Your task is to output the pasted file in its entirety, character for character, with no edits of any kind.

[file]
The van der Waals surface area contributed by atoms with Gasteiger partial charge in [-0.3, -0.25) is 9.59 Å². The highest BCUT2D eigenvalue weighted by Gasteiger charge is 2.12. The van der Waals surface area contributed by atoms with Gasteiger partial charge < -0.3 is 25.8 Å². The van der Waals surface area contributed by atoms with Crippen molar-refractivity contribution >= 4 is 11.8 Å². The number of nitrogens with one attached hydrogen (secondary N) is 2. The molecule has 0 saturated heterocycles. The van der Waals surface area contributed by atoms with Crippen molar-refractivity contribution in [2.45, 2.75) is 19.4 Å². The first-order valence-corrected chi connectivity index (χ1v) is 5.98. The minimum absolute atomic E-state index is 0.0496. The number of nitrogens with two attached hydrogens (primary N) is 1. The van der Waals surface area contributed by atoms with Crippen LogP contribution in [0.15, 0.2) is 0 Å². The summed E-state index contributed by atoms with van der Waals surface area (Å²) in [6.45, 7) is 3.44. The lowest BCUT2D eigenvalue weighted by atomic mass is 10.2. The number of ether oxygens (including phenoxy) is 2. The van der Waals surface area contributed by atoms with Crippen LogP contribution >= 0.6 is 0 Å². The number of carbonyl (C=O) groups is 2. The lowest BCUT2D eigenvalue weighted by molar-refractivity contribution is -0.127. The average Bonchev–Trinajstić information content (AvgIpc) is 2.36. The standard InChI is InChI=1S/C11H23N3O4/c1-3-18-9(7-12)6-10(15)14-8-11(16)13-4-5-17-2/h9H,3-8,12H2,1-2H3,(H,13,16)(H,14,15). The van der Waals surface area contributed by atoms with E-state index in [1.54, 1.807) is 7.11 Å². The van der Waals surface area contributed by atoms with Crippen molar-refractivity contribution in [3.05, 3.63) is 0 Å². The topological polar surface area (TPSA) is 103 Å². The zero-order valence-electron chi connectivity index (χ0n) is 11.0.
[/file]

The van der Waals surface area contributed by atoms with Gasteiger partial charge in [-0.3, -0.25) is 9.59 Å². The highest BCUT2D eigenvalue weighted by Gasteiger charge is 2.12. The van der Waals surface area contributed by atoms with Gasteiger partial charge < -0.3 is 25.8 Å². The van der Waals surface area contributed by atoms with Crippen molar-refractivity contribution >= 4 is 11.8 Å². The number of nitrogens with one attached hydrogen (secondary N) is 2. The molecule has 0 saturated heterocycles. The van der Waals surface area contributed by atoms with Crippen molar-refractivity contribution in [2.45, 2.75) is 19.4 Å². The first-order valence-corrected chi connectivity index (χ1v) is 5.98. The minimum absolute atomic E-state index is 0.0496. The number of nitrogens with two attached hydrogens (primary N) is 1. The van der Waals surface area contributed by atoms with Crippen LogP contribution in [0.15, 0.2) is 0 Å². The summed E-state index contributed by atoms with van der Waals surface area (Å²) in [6.45, 7) is 3.44. The lowest BCUT2D eigenvalue weighted by atomic mass is 10.2. The number of ether oxygens (including phenoxy) is 2. The van der Waals surface area contributed by atoms with Crippen LogP contribution >= 0.6 is 0 Å². The number of carbonyl (C=O) groups is 2. The lowest BCUT2D eigenvalue weighted by molar-refractivity contribution is -0.127. The average Bonchev–Trinajstić information content (AvgIpc) is 2.36. The standard InChI is InChI=1S/C11H23N3O4/c1-3-18-9(7-12)6-10(15)14-8-11(16)13-4-5-17-2/h9H,3-8,12H2,1-2H3,(H,13,16)(H,14,15). The van der Waals surface area contributed by atoms with E-state index in [1.54, 1.807) is 7.11 Å². The van der Waals surface area contributed by atoms with Crippen molar-refractivity contribution in [3.05, 3.63) is 0 Å². The topological polar surface area (TPSA) is 103 Å². The zero-order valence-electron chi connectivity index (χ0n) is 11.0.